Challenges in Moving from Volume to Value

Our health care system must improve quality while reducing the cost of care. There is near-universal agreement that, to do so, we must move from fee-for-service reimbursement to paying for the value of care received.

Yet, despite the fact that the idea of “volume to value” has been around for a decade or more, it is not yet the norm. That means too many patients are not getting the care they need, and our health care system has become too expensive.

To be sure, over the past decade, the government has taken steps to encourage, suggest and test ideas to help the system move from volume to value. The private sector has done its part, using outcome-based pay for doctors and hospitals at a rate far higher than just a few years ago.

But Medicare is the 800-pound gorilla. As Medicare goes, so goes the rest of the system, and Medicare has yet to fully embrace this change, even though it has been a stated goal of the Centers for Medicare and Medicaid Services and the Department of Health and Human Services for over a decade. A new payment system — MACRA — is not enough because it relies on voluntary participation.

One of the biggest obstacles has been policies that push in the other direction — namely the Stark and anti-kickback laws. These laws support a world where fee-for-service was the norm and served the noble purpose of deterring and preventing fraud and theft. But the laws act to restrain new value-based care models and have not been modernized to reflect a volume-to-value system. We believe these laws must be modernized to support the volume-to-value transition, while preserving their original intent.

Here’s the issue. Last year, the headlines were filled with patients suffering infections from the device used in their colonoscopy. In a fee-for-service world, device manufacturers sell endoscopes, period. Any further transactions of money from the manufacturer to the provider would be a kickback — evidence of market manipulation.

In an outcome-based world, the device manufacturer could bundle the endoscope with services to help ensure best practices and an outcome warranty where the manufacturer would cover the cost of any resulting infection. This arrangement could be viewed as violating anti-kickback laws.

One solution is for the manufacturer to seek a safe harbor from CMS. But it would be better if these rules were clear and not ad hoc. Organizations should not devote efforts for safe harbors for specific actions from CMS or HHS’ Office of Inspector General, but instead should be able to enter value-based contracts that they know will not break the law. Our health care system is too complicated to operate in an ad hoc fashion, especially if we want a modern system that responds to the medical needs of today’s patients.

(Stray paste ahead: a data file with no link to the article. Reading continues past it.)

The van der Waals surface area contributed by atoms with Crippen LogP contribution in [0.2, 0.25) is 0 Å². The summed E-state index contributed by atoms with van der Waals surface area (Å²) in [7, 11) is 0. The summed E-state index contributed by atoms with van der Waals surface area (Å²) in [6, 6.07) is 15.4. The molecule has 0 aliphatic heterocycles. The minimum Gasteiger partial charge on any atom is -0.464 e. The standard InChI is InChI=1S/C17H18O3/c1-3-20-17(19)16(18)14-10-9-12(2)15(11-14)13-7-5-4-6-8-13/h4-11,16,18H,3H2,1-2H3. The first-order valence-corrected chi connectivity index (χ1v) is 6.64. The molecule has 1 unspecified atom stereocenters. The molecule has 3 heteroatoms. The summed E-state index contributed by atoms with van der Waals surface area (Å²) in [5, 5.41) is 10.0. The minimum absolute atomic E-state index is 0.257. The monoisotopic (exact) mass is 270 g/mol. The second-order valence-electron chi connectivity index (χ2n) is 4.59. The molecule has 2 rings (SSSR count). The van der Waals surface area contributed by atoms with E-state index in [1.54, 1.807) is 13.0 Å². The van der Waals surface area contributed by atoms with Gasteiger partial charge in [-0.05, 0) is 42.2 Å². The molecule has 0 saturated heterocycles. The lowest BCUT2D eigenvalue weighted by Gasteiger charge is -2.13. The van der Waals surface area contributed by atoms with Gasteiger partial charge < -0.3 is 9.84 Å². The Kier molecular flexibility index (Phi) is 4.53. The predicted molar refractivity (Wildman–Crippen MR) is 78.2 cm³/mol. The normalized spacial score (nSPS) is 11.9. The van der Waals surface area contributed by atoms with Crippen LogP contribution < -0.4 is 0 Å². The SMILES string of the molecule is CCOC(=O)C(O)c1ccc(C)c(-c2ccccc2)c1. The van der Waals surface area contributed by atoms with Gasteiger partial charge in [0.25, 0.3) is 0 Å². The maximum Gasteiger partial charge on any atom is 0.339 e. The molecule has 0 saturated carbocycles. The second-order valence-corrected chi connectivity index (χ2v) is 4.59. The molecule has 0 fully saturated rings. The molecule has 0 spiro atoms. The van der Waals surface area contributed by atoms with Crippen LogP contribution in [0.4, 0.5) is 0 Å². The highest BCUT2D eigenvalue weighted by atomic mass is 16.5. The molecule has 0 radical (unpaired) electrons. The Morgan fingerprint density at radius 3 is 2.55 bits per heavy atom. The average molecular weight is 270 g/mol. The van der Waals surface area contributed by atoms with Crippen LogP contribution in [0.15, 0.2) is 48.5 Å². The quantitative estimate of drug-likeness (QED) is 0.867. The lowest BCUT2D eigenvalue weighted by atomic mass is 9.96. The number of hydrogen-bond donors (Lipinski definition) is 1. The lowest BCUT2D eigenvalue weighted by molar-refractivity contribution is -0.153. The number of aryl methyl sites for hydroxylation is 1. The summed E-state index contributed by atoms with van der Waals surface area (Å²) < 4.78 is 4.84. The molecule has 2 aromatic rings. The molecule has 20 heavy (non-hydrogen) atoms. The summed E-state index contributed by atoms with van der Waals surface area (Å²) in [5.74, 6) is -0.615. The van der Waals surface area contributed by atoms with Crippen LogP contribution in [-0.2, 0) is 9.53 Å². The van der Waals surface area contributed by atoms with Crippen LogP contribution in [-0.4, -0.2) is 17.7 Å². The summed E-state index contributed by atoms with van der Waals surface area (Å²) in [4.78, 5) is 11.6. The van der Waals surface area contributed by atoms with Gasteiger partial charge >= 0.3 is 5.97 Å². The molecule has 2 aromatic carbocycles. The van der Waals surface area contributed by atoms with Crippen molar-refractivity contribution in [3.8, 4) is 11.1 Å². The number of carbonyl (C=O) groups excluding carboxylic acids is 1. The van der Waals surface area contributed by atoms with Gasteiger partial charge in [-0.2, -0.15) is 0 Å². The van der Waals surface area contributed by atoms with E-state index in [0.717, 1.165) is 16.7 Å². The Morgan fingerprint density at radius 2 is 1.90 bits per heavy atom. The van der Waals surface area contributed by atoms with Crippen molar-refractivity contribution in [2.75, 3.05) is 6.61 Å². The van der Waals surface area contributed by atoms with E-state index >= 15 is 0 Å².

Changes must make the guidelines and guardrails clear and unambiguous. Speculating whether something is legal should not be the norm.

The laws also impede a key element of the volume to value transition — the principle of care coordination. When a patient has multiple illnesses — and especially if one is a chronic disease — having a primary physician or care coordinator oversee the treatment plan is critical to outcomes and the cost of care. If there is no care coordination, health risks can arise, including duplication of tests; the implementation of contradictory treatment plans; the wrong treatment; and the prescribing of drugs with dangerous interactions.

To accomplish this level of coordination requires that entities communicate and contract with one another, best practices be adopted and implemented, and the relationships between health organizations, physicians, nurses, hospitals and device and drug manufacturers are strong. But that also means directing the patient to particular hospitals, doctors and care.

Both laws complicate the ability of insurers, hospitals, device and drug manufacturers, physicians and others to do exactly that, and thus engage in value-based contracts. As illustrated above, the complication arises because value-based agreements can be viewed as inducing providers to engage in specific practices and not exercising their best judgments. That is, they get paid more if they prescribe a certain drug or use a certain device or send a patient to a specific hospital or clinic. To mitigate this and allow for value-based contracting, Congress and CMS should clarify and update the safe harbor provisions that would allow volume-to-value to be more widely adopted.

The good news is that HHS has begun a systematic examination of the Stark and anti-kickback laws by issuing a series of requests for information asking for comment on barriers to coordinated care. But Congress should act to ensure these relationships and activities continue to develop by modernizing the Stark and anti-kickback laws. If Congress acts, we can shift our health care system toward value-based reimbursement and away from the current volume-based system. This will improve health outcomes for individuals, while also moderating costs.


Doug Holtz-Eakin, Ph.D., is the president of the American Action Forum, and previously he served as director of the Congressional Budget Office and as the chief economist of the President’s Council of Economic Advisors.

Ken E. Thorpe, Ph.D., is the Robert W. Woodruff Professor and Chair of the Department of Health Policy and Management in the Rollins School of Public Health of Emory University, Atlanta, Georgia, and previous to his work in academia, he was an appointee at the Department of Health and Human Services as a deputy assistant secretary for health policy.

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